Life at the Lake

a diary of living at a small lowland lake


Early moonrise over Lake Ketchum

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and s-integrator


In my finger, no less


It was a fly hook very much like this one, but I had attempted to debarb it, apparently unsuccessfully, for I drove it into the end of my first finger, with a sharp stab. Of course I went to pull it out, knowing all the while the barb stubb had caught, which it had.

So I cut it off my leader and gathered up a few random implements I hoped would be surgically useful, and shouted for my wife to come, give me a hand. And then it dawned on me a simple trick I had read about, over and over again, all my life:

You take some surgical sutures and loop them around the bend of the hook; then you push down on the eye of the hook and lift up sharply and undeniably. The hook pops right out.


Among my tools were some small needle-nosed piers. Just in case.
My wife approached and the phone rang. She got it. I dashed to the basement, holding my wounded paw in the air.

Where would I find sutures, or their equivalent? I thought of flyreel backing. But most of my flyreels were full of casting lines. I found one quickly, however, cut off some of the 30-lb dacron backing, and hurried upstairs. My wife was just getting off the phone.

I explained the untried, famous suture technique to her. She listened to me with her sweet little upturned face. She nodded comprehension. I handed her the makeshift sutures. She picked up the needlenosed pliers.

I looked at her incredulously.

"What are the pliers for?" I asked nicely.

"To remove the hook," she replied.

"No, no," I argued. "We are going to use the suture technique." Thought of the pliers made me weak in the knees.

I again (very patiently, I thought) explained the suture technique. She looked doubtful. I explained it for the third time.

"You sure it will work?" she asked.

"Put down the pliers," I suggested.

She did, and we executed the famous untried plan. It was I who pushed down on the eye of the upturned hook, she who held the strings.

Twice I repositioned the two sutures until they were pointing straight up in the air, and not backward.

"Ready?" I asked. I pressed down. "Now, jerk."

She did and the hook came out cleanly, with no pain at all. Without effort. I squeezed the tiny hole until a drop of blood appeared. I did it again. A clean wound.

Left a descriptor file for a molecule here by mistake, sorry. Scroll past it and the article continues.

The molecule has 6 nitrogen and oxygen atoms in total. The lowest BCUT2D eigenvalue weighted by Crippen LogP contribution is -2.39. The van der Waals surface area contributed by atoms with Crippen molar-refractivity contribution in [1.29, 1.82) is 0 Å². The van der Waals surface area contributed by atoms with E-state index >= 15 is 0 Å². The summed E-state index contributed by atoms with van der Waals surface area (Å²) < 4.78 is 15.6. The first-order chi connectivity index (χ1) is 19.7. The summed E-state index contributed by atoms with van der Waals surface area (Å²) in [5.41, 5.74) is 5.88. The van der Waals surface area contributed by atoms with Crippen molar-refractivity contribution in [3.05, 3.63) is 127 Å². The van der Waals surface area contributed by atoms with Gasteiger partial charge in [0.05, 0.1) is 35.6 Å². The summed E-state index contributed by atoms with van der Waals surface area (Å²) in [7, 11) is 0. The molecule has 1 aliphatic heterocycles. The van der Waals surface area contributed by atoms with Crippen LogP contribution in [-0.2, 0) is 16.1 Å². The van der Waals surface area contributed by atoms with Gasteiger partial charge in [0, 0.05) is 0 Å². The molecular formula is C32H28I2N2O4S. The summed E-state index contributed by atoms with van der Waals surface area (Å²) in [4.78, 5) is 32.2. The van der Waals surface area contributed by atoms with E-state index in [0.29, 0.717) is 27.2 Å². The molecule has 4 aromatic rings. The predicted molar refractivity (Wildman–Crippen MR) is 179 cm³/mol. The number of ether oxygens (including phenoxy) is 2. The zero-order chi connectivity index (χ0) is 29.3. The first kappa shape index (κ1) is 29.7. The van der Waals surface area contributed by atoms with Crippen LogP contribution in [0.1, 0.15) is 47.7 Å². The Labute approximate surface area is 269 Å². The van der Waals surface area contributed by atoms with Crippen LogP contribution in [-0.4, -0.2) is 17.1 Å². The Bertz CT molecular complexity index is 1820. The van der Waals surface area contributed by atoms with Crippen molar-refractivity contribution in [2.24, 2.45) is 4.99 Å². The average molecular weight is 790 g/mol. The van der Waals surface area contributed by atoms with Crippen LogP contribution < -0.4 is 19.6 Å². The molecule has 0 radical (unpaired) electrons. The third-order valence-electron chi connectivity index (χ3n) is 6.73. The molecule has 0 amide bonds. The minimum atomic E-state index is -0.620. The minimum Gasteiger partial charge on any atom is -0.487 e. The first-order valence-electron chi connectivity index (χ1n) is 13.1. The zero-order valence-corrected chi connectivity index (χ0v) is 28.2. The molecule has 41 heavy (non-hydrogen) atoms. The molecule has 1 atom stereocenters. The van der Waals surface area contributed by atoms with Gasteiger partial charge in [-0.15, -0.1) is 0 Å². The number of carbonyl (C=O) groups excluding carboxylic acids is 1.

All done, and how simple it was. Why had I ever worried?

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Donald Rumsfeld says it happened on his watch, but he is not to blame. He knew, but he didn't know; he didn't authorize the shameful interrogation tactics (read: torture) used on Iraqi detainees, a large percent of which were blameless for their capture and are now being released without ceremony or apology.

Rumsfeld the Explainer

Okay; we've ploughed this ground before. If it was Rumsfeld's "watch" the atrocities happened on, the buck doesn't stop there. Rumsfeld is a personal aide of President Bush. He is in effect his staff man. That is his chief job and responsibility: reporting back to the President on what the President wants, or doesn't want, to hear.

So if Rummy "knew," Bush did, too. He gave the overall authorization and approval. Just listen to and watch the Presidential addresses to the Nation about the Forces of Evil, etc.

Getting rid of Rummy solves no problem of reelection doubt or moral responsibility for the heinous acts committed in Iraqi prisons, Afghanistan, and Guantanamo. If they go so far up as the Secretary of Defense, they go all the way to the top: the Commander and Chief. (He ain't called that for nothing.) If he didn't know, he should have.

Maybe he just didn't want to hear it.

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